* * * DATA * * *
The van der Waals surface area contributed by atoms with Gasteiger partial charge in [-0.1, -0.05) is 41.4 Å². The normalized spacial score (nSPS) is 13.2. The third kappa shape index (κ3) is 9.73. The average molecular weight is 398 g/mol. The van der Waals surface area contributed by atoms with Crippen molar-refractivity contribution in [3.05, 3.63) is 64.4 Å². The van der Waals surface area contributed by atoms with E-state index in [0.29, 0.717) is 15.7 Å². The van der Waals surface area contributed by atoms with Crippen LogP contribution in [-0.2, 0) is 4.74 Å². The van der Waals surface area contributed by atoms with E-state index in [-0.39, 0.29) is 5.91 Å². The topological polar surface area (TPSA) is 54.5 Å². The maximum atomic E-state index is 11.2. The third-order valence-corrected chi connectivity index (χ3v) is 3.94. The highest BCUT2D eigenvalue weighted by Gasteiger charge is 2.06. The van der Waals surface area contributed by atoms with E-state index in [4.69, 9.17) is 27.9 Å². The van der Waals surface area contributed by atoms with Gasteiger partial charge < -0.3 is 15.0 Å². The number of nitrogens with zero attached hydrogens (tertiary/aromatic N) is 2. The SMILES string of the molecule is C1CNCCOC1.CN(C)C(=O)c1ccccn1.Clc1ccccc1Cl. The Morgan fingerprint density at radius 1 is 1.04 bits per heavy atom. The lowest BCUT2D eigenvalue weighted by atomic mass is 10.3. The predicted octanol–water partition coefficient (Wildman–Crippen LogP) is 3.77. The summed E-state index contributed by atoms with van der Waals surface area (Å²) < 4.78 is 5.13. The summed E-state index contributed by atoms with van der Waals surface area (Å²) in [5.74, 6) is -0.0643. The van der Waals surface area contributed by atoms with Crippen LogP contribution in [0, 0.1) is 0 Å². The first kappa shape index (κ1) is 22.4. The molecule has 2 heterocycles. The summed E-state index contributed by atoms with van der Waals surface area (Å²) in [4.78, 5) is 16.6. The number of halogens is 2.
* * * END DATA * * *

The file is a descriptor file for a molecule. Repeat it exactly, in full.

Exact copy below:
The van der Waals surface area contributed by atoms with Gasteiger partial charge in [-0.1, -0.05) is 41.4 Å². The normalized spacial score (nSPS) is 13.2. The third kappa shape index (κ3) is 9.73. The average molecular weight is 398 g/mol. The van der Waals surface area contributed by atoms with Crippen molar-refractivity contribution in [3.05, 3.63) is 64.4 Å². The van der Waals surface area contributed by atoms with E-state index in [0.29, 0.717) is 15.7 Å². The van der Waals surface area contributed by atoms with Crippen LogP contribution in [-0.2, 0) is 4.74 Å². The van der Waals surface area contributed by atoms with E-state index in [-0.39, 0.29) is 5.91 Å². The topological polar surface area (TPSA) is 54.5 Å². The maximum atomic E-state index is 11.2. The third-order valence-corrected chi connectivity index (χ3v) is 3.94. The highest BCUT2D eigenvalue weighted by Gasteiger charge is 2.06. The van der Waals surface area contributed by atoms with E-state index in [4.69, 9.17) is 27.9 Å². The van der Waals surface area contributed by atoms with Gasteiger partial charge < -0.3 is 15.0 Å². The number of nitrogens with zero attached hydrogens (tertiary/aromatic N) is 2. The SMILES string of the molecule is C1CNCCOC1.CN(C)C(=O)c1ccccn1.Clc1ccccc1Cl. The Morgan fingerprint density at radius 1 is 1.04 bits per heavy atom. The lowest BCUT2D eigenvalue weighted by atomic mass is 10.3. The predicted octanol–water partition coefficient (Wildman–Crippen LogP) is 3.77. The summed E-state index contributed by atoms with van der Waals surface area (Å²) < 4.78 is 5.13. The summed E-state index contributed by atoms with van der Waals surface area (Å²) in [5.74, 6) is -0.0643. The van der Waals surface area contributed by atoms with Crippen LogP contribution in [0, 0.1) is 0 Å². The first kappa shape index (κ1) is 22.4. The molecule has 2 heterocycles. The summed E-state index contributed by atoms with van der Waals surface area (Å²) in [4.78, 5) is 16.6. The number of halogens is 2.